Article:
Wireless / Mobility

Wireless Mesh Networks

By Cory Dzbinski / Aug 01, 2019

Mesh network

Standard WIFI VS WIFI Mesh

Standard WIFI networks typically have a single access point that has a spectrum of 2.4Ghz, 5Ghz, or both.

A mesh network is a local network topology in which the infrastructure nodes (bridges, switches etc), connect directly, dynamically, and non-hierarchically, to as many other nodes as possible, and cooperate with one another to efficiently route data to and from clients. Mesh networks also use the same wireless spectrum, in the 2.4Ghz or 5Ghz range.

Why are mesh networks better?

In mesh networks, the lack of dependency on one node, allows for every node to participate in the relay of information.

Mesh networks dynamically self-organize, and self-configure, which can reduce installation overhead. The ability to self-configure, enables dynamic distribution of workloads, particularly in the event that any other nodes should fail. This in turn contributes to fault-tolerance, and reduced maintenance costs.

Wireless mesh devices are set up to also natively broadcast the same SSID. This means that your mobile wireless devices will always stay connected to your mesh network, no matter where you move in the building. Moving away from one mesh device, and closer to another as you change rooms, now means that mobile devices no longer need to disconnect and reconnect to a new network. This is more reliable, and better at providing 100% up time.

The most defining feature of a mesh setup though, is its redundancy. By placing three or more mesh devices in your network within range of each other, you have assurance that if one mesh device fails your mobile devices will always still stay connected. If by chance one of the mesh devices fails, the other mesh devices in the vicinity will pick up the slack to keep the wireless connection operational, until the failed device is replaced.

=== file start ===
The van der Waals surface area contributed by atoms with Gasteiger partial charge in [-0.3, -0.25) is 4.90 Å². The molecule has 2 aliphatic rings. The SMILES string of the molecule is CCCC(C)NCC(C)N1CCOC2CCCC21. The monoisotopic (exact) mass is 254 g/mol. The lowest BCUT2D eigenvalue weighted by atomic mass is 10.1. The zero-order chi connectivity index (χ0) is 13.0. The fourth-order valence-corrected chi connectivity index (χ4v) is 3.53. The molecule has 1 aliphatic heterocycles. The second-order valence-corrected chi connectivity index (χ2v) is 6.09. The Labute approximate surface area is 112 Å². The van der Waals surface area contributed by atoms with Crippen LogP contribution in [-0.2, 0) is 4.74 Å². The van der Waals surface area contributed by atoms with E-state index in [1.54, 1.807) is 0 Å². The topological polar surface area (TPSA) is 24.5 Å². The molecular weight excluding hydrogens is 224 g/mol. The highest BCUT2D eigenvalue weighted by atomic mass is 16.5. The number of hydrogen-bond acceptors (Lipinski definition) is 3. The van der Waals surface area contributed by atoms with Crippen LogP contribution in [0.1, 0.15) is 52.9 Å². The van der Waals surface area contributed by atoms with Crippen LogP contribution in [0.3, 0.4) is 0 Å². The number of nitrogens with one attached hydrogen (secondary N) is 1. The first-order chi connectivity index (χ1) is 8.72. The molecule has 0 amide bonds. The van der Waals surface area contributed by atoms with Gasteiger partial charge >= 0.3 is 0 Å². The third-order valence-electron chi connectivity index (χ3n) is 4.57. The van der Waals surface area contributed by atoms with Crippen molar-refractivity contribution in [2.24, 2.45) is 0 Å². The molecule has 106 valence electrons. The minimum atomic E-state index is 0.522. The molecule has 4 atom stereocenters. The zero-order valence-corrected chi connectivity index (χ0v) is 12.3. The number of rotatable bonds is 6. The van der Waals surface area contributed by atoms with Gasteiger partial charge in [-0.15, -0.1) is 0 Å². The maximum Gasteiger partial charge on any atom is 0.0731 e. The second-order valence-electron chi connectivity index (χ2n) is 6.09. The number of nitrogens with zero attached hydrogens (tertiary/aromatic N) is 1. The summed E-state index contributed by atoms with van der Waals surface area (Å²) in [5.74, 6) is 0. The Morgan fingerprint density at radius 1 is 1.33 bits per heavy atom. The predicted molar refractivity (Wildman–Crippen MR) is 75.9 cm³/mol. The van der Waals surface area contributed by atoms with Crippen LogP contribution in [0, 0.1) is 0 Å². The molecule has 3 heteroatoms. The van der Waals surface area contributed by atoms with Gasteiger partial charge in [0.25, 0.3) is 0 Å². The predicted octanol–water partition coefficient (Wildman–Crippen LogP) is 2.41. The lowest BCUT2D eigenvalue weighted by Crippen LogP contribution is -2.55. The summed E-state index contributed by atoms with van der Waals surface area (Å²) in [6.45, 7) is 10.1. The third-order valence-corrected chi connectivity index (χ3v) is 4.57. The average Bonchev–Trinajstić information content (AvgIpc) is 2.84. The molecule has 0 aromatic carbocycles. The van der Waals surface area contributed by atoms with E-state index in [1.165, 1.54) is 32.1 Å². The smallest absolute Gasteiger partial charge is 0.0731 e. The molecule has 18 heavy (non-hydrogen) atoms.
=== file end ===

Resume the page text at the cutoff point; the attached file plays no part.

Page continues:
How does mesh differ from a repeater?

Traditional WIFI range extenders help to extend the coverage of your wireless network, but there are some major disadvantages in using them.

Most WIFI range extenders at peak performance effectively cut your signal bandwidth in half at minimum. The job of a wireless range extender is to re-transmit the signal it receives from your wireless router to a device such as your tablet that is further away. Due to using the same frequency to both receive and then send that signal on, the range extender can only use a maximum of 50% the bandwidth to receive the data and 50% to resend it.

Also for every extra range extender that you use, you lose an additional 50% of your bandwidth. It is possible to buy wireless range extenders that use different frequency channels to receive and resend, but this is where it gets costly and inefficient.

Another downside to using traditional WIFI range extenders is that each range extender by default has a separate network ID (SSID). Your wireless device will need to switch between the different wireless networks to get the best performance as you move around your home or office. This may cause problems using your wireless devices, from network dropouts to overall poor performance.

Some wireless range extenders do offer the ability to use the same SSID as your router but this can cause added performance degradation as well as the likelihood that some of your wireless devices will not automatically switch from your router to your wireless range extender’s network anyway.

Mesh WIFI is the new standard

All the benefits of a mesh network result in excellent performance and a very stable WIFI connection, even over large distances.

Mesh networks really shine in applications where there are thick walls, multiple floors and general dark spots where a single wireless router refuses to send the signal.

Contact AppSmart today for vendors that specialize in mesh networks.

Phone: 1-866-456-3211

Email: partnersupport@appsmart.com